Source: SACMEQ Policy Research Report No.4, 1998

The reading test was conducted in 1995 as part of SACMEQ initial education policy project in which Zanzibar was among the 7participating countries. The test was designed to provide a valid measure of basic literacy skills for standard 6 pupils in all participating countries. 59 test items was constructed so as to conform to the reading syllabi for standard 6 in these countries in 3 main domains of reading; namely narrative, expository and documents. The test items, which were originally designed in English, were translated into Kiswahili, which is the medium of instruction in Zanzibar primary education. 44 essential test items were picked out of 59 test items and administered to 2286 pupils selected randomly in all 5 regions. In each participating school not more than 20 pupils were selected to take part out of all standard 6 pupils.

The result of the test shows that the national mean for Zanzibar was 19.1 out of maximum possible score of 44. The critical analysis of the performance across the regions, indicate that the Urban/ West region had the highest performance with a mean of 20.5 and a standard deviation of 0.26, while North Unguja region scored the lowest performance. The reading literacy performance has also been observed across gender, socio economic status and schools location, which gives picture of variation beyond the regions.

As a whole the performance of boys were slightly better than that of girls at both minimum and desirable level of mastery. The socio economic environment, which was presented by a list of possession at home, was used to examine the variation in performance. It was found out that pupils from the well to do families were performing twice as a high than pupils from very low socio economic status. School location has also been a determinant of pupils reading ability. It was found out pupils from urban environment were performing extremely well than children from isolated places.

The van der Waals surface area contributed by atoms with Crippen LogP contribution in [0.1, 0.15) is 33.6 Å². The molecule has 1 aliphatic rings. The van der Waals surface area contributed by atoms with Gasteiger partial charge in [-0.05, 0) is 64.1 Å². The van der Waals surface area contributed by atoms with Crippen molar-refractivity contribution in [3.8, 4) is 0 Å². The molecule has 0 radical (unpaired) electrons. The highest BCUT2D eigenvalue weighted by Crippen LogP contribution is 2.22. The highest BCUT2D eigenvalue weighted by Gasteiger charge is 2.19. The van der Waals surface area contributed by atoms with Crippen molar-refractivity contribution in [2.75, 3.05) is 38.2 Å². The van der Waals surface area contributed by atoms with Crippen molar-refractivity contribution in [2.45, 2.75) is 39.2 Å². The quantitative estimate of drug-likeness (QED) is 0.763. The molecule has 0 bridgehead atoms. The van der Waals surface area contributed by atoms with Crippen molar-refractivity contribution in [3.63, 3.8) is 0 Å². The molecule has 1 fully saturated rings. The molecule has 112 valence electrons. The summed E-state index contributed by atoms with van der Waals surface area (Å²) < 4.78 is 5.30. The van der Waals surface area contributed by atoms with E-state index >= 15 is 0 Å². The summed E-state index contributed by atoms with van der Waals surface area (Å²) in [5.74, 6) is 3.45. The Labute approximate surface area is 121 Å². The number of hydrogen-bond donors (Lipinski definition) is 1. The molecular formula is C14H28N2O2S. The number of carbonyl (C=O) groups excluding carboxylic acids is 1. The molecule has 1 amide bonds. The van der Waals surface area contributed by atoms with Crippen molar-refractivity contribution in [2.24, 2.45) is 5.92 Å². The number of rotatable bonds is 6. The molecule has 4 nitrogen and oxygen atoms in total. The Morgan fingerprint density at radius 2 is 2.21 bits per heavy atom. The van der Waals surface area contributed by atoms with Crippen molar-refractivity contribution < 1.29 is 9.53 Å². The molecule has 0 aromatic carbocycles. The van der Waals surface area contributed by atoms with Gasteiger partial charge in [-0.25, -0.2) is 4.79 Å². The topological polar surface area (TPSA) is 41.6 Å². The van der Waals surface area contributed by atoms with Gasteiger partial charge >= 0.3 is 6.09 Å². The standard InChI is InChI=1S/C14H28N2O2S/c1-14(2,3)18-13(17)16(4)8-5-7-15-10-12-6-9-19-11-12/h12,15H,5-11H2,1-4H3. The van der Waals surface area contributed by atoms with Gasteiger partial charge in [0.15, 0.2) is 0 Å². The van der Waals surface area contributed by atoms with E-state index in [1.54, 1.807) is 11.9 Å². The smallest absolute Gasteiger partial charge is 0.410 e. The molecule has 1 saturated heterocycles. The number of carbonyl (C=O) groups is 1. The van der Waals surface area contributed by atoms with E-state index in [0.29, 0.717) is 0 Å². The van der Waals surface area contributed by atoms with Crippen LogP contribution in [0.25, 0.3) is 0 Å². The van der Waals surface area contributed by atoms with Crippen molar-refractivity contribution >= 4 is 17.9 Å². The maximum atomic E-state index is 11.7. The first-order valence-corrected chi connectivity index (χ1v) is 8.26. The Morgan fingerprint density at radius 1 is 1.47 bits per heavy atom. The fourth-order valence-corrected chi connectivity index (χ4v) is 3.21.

From the results of the SACMEQ project it has been concluded that the mastery of reading literacy of standard 6 pupils in Zanzibar is low, which can contribute to poor quality of primary education and affect the subsequent education levels. Vere (1993), Galabawa (1995) have concluded that the school environment in most of Zanzibar schools are not conducive for learning to take place as it characterised by shortages of instructional materials in almost all levels. Obura (1994) argued that the main activities taking place in the classrooms in Zanzibar schools was not talk and chalk but rather pupils copying down notes. In 1998 MoE admitted that the enrollment of pupils has increased a lot faster than the capacity of the system to inject essential inputs such as well-trained teachers, textbooks, equipment, appropriate curricula and furnished classrooms.

7.2.8.2 Achievement rate to final examination

7.2.8.2.1 Evolution of Results of Form II Common Examinations

Session

1990*

1991*

1992

1993

1994

1995

1995

1996

1997

% succeeded MF

9.70

11.25

45.55

9.82

28.74

26.39

32.92

34.52

31.30

% succeeded M

12.72

13.20

45.61

11.85

32.73

30.07